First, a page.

In Coding
Oct 7th, 2019
Don’t let insufficient documentation lead you astray. How many times has a provider asked you, “What do I need to document to get a 99215?” All too often, medical coders feel they should help their providers understand what elements of documentation are needed to warrant the higher level evaluation and management (E/M) service. Do not ...
Use your job-related pet peeves to initiate better communication in your healthcare organization. Pet peeves are things other people do that annoy you. I’m sure you can think of lots of things your physicians do that get on your nerves. Here’s my top 10 list of a medical coder’s pet peeves, with tips for resolution. ...
Oct 18th, 2017
Working remotely or offsite has become the new normal for coders, making the art of communication more important than ever. But with such a large influx of young coders, it’s difficult for many who have grown up with texting as a primary form of communication to remember to use complete words and sentences. As such, ...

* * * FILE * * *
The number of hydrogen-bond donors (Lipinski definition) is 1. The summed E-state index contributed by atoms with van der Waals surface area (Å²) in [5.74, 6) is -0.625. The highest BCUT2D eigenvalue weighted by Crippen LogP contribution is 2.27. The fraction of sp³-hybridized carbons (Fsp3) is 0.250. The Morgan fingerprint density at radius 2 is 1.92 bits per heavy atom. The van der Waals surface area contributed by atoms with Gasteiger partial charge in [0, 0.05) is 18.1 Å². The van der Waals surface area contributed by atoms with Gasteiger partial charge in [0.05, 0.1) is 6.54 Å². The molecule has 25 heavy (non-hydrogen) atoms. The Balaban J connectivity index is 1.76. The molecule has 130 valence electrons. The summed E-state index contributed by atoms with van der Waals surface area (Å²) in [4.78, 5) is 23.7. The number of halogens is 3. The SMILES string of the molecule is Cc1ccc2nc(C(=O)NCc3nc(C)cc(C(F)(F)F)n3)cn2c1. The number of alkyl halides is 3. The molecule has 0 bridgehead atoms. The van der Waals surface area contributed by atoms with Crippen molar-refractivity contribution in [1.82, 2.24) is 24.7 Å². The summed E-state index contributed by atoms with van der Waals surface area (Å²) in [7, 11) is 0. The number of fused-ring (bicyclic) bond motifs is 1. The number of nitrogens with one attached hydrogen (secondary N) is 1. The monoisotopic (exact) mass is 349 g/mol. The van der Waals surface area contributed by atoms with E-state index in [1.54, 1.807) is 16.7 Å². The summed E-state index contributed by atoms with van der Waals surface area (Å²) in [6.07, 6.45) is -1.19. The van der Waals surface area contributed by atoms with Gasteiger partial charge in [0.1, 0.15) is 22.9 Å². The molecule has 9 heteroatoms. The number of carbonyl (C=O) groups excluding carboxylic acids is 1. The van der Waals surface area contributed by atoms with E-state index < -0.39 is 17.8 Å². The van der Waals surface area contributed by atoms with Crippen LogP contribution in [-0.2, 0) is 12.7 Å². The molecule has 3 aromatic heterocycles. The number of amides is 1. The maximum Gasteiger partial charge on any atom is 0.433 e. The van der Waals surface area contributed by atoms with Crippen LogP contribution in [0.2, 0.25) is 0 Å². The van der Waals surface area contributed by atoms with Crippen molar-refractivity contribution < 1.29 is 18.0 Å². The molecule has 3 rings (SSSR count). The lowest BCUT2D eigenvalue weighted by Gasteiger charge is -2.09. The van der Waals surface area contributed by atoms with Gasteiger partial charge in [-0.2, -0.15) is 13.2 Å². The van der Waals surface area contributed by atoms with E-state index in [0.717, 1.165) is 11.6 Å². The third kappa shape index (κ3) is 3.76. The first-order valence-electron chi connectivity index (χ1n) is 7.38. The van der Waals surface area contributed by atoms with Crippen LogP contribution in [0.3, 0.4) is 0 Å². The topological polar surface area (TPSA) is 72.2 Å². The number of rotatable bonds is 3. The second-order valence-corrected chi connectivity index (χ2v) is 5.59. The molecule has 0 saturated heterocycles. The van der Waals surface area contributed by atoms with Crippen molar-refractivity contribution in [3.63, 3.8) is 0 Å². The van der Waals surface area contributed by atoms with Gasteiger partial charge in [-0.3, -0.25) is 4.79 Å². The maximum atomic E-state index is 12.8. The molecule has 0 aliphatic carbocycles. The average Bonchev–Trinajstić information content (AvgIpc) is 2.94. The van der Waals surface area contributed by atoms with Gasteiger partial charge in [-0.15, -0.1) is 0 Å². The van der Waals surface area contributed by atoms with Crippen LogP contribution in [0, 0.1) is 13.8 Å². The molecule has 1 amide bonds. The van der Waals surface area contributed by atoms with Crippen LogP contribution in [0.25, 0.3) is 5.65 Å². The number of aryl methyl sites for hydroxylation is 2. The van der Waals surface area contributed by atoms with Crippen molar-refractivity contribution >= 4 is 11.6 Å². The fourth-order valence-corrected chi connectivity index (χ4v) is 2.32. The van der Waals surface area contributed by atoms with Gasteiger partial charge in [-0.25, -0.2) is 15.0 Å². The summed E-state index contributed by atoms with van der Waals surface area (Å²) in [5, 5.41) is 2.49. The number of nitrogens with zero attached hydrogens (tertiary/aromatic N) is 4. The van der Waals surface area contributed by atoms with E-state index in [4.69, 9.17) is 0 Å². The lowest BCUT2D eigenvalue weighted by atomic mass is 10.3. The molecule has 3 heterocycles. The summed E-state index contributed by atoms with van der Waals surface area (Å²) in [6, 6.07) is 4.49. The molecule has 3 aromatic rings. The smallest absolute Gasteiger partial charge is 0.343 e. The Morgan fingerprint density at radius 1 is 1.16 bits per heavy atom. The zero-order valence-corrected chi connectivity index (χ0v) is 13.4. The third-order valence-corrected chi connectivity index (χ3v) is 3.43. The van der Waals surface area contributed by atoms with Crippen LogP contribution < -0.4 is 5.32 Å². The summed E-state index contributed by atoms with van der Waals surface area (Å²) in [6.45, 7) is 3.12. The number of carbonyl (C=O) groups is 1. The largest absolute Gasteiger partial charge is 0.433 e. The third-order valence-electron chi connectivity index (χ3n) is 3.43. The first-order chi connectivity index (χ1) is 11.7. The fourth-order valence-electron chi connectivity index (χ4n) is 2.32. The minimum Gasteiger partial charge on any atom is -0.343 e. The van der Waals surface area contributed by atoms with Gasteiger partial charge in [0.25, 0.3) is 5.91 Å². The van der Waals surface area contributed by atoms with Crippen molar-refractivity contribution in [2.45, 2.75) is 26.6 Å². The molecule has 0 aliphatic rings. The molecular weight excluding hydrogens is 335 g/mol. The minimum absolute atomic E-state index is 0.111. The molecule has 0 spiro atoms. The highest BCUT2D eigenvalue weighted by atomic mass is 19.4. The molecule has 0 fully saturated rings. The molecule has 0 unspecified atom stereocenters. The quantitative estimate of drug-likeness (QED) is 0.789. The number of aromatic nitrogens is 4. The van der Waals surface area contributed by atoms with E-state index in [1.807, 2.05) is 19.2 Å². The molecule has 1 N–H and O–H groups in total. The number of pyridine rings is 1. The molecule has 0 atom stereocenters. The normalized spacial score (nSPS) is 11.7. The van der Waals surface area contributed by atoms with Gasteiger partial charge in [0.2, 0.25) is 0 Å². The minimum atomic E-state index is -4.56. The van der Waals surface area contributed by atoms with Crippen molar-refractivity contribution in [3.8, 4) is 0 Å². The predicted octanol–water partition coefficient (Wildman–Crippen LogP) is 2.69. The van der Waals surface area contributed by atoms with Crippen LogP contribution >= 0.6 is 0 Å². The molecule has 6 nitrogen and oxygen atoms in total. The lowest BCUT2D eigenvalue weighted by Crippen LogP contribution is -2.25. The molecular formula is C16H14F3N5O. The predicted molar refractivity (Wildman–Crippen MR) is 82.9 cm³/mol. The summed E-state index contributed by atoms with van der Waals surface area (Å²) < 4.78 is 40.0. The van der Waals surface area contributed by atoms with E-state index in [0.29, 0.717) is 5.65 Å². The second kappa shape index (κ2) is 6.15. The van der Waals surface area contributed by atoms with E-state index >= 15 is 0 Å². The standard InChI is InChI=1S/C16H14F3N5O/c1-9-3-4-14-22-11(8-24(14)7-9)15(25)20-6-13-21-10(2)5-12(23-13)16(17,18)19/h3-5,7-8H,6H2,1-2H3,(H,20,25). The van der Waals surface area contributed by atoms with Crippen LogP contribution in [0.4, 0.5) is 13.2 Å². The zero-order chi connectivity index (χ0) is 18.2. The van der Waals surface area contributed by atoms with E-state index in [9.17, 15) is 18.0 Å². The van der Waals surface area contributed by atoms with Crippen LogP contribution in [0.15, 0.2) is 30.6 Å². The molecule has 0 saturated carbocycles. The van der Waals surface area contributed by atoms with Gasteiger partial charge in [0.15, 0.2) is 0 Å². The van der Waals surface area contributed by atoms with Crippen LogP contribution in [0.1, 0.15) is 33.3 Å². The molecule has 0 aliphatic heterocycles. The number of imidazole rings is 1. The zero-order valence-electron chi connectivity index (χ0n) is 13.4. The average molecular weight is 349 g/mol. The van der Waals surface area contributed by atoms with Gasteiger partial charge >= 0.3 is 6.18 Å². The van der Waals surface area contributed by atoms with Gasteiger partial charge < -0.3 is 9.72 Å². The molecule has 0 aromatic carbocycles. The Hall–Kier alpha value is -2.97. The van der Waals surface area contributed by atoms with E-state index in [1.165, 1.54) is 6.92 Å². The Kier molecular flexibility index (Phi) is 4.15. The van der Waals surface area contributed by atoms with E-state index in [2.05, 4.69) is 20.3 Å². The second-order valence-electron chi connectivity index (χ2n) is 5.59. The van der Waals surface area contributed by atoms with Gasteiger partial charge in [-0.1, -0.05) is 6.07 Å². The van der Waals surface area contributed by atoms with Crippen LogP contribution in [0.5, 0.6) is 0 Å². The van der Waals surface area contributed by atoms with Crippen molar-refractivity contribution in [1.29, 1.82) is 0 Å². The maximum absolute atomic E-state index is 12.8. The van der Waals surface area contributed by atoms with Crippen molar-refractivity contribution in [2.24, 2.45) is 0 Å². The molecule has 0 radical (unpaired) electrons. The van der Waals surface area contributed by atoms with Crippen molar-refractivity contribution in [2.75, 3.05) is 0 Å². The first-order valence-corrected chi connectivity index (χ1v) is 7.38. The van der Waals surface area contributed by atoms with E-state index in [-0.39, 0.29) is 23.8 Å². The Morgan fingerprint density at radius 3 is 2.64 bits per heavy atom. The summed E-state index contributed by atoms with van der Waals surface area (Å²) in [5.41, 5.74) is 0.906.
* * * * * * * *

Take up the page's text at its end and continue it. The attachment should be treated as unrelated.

Failing to thoroughly document signs and symptoms, assessments, and treatments of chronic diseases creates a ripple effect of misfortune. First, all relevant codes are not captured; this leads to improper payment (not to mention, an injustice to the patient). The next thing you know, the claim fails a Risk Adjustment Data Validation (RADV) or Office ...
In Coding
Aug 2nd, 2016
When medical documentation is unclear or incomplete, the coder’s job is to query the provider. This can be done verbally or in writing, but not in an email or with a sticky note in the chart. With the introduction of electronic medical records (EMR), best practice is for queries to be in writing via messaging ...